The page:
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Fractals Project Natalie Rowe

# Fractals Project

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Fractals Project. Natalie Rowe. Types of Fractals. Mandelbrot Set Pythagoras Trees Sierpinski’s Triangle Plasma Fractals Star Fractals Circle Fractals Lorenz Fractals Levy Curve The Golden Ratio Pascal’s Triangle SnowflakesPeano Curves CrystalsFormula Fractals - PowerPoint PPT Presentation

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Fractals Project

Natalie Rowe

Types of Fractals• Mandelbrot Set• Pythagoras Trees• Sierpinski’s Triangle• Plasma Fractals • Star Fractals• Circle Fractals• Lorenz Fractals • Levy Curve• The Golden Ratio Pascal’s Triangle• Snowflakes Peano Curves• Crystals Formula Fractals• Dragon Fractal Ginger Fractals• Julia Sets Orbital Fractals• Newton Fractals Quaternion

Mandelbrot Set

• Mandelbrot sets are mathematical sets of points closely related to a general class of fractal. This fractal is closely related to the Julia set.

• The Mandelbrot set was named after mathematician Benoit Mandelbrot in 1978.

Julia Sets

• The Julia Set was discovered by Gaston Julia early in the century.

• The Julia set is mostly found in a modified Mandelbrot set.

Pythagoras Tree• Pythagoras Tree was invented by mathematician

Albert E. Bosman in 1942.• It is constructed by squares, each triple square

touching on another encloses right triangles.

• By using 30-60-90 degree triangles it can make the tree bend one side called Lopsided Pythagoras tree which also creates a Levy Curve.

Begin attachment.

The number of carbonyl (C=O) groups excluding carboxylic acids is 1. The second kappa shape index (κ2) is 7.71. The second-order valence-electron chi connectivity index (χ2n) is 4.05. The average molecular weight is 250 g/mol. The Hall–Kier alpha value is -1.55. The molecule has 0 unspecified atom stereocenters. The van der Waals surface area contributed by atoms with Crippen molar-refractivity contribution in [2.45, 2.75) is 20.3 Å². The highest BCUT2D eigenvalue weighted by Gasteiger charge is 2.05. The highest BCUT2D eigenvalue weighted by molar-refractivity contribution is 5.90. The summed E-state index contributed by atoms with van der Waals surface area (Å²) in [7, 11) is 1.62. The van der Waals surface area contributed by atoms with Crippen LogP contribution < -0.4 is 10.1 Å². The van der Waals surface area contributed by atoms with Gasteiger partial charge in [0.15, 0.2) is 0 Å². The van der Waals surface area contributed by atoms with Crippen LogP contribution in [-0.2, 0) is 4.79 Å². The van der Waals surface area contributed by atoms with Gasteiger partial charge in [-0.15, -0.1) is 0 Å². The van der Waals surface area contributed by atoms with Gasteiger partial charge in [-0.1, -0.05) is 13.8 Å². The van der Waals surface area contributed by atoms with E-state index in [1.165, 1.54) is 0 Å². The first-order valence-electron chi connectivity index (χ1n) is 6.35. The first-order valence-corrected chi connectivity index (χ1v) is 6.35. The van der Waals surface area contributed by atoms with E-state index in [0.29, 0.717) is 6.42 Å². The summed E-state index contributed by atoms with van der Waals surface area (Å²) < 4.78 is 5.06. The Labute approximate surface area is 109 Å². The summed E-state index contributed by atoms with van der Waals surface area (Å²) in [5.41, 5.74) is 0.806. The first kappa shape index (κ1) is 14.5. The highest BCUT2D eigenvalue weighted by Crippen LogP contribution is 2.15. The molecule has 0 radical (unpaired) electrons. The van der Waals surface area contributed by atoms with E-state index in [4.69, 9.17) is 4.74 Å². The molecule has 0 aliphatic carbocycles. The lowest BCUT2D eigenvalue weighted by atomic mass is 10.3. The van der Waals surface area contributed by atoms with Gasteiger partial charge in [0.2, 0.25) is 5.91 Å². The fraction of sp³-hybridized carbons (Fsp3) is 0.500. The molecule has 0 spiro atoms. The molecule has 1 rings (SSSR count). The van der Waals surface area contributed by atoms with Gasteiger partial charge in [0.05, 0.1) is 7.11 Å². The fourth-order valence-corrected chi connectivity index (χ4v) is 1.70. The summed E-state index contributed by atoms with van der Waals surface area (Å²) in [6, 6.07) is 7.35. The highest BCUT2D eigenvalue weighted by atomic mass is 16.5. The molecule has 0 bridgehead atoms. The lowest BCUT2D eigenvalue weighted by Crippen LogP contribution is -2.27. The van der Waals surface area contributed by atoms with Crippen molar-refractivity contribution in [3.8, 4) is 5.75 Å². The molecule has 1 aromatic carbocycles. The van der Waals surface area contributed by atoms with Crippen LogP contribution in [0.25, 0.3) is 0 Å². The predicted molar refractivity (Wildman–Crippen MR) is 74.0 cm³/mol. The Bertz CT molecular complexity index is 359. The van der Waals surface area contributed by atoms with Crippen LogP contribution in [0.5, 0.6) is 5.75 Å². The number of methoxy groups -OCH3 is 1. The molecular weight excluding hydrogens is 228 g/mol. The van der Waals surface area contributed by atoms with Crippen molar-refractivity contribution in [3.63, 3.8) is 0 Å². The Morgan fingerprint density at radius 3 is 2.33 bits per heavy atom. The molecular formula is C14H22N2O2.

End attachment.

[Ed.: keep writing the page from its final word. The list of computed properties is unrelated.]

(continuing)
Levy Curve

• The Levy Curve was analyzed by Ernesto Cesàro in 1906 and G. Farber in 1910, but now bears the name of French mathematician Paul Pierre Levy, who was the first to describe its self-similarity properties.

• The Levy Curve also known as the C-curve. The C curve is built using 45* isosceles triangles. It can be used at any degrees other then 45* but below 60*. Angles less then 45* make a fractal that is tightly “curled.”

• http://scratch.mit.edu/projects/ngmr/34534

Sierpinski’s Triangle

• Sierpinski’s Triangle was discovered by mathematician Waclaw Sierpinski in 1916.

• It’s a process of subdivision; with screen revolution it can be seen to continue indefinitely also known as the “chaos game.”

• The Sierpinski’s triangle starts with a normal equilateral triangle. Then connect the midpoints of each side to form four separate triangles and cut out the triangle in the center. For each of the remaining triangles perform this act indefinitely.

Plasma Fractals

• Due to their randomness, plasma fractals closely resemble nature.

• Plasma Fractals are really useful to use in making landscapes and cloud like features.

• By using the atlas colors we can tell the height of the colors to make a 3D landscape.

Star Fractals

• Star fractals are formed by taking a 5-corner star and connecting the stars that are 3 times smaller to every corner. Which makes the process an act of Iteration.

• A repeated process with the aim of approaching a target.

• There are different types of star fractals such as: the Pentagon fractal that's made up of many pentagons, another of triangles and the other one as squares.

Circle Fractals

• Circle fractals was introduced by Apollonius of Perga.

• Circle fractals are based on repeated placement of two equal tangent circles within each circle of the figure.

• Circle fractals are closely resembled to the Cantor set.

Cantor Set

• The Cantor set was introduced by German mathematician Georg Cantor in 1833.

• It was originally discovered by Henry John Stephen Smith in 1875.

Van Koch Line Fractal

• Van Koch line fractal involves a line that is breaking into segments to produce a pyramid like segment.

• First you start with a line, break it into 3 segments (AC,CD,DF), bring the middle segments (CD) up, then connect B to AC segments and E to DF segment. Repeat the process and the Van Koch line fractal is started.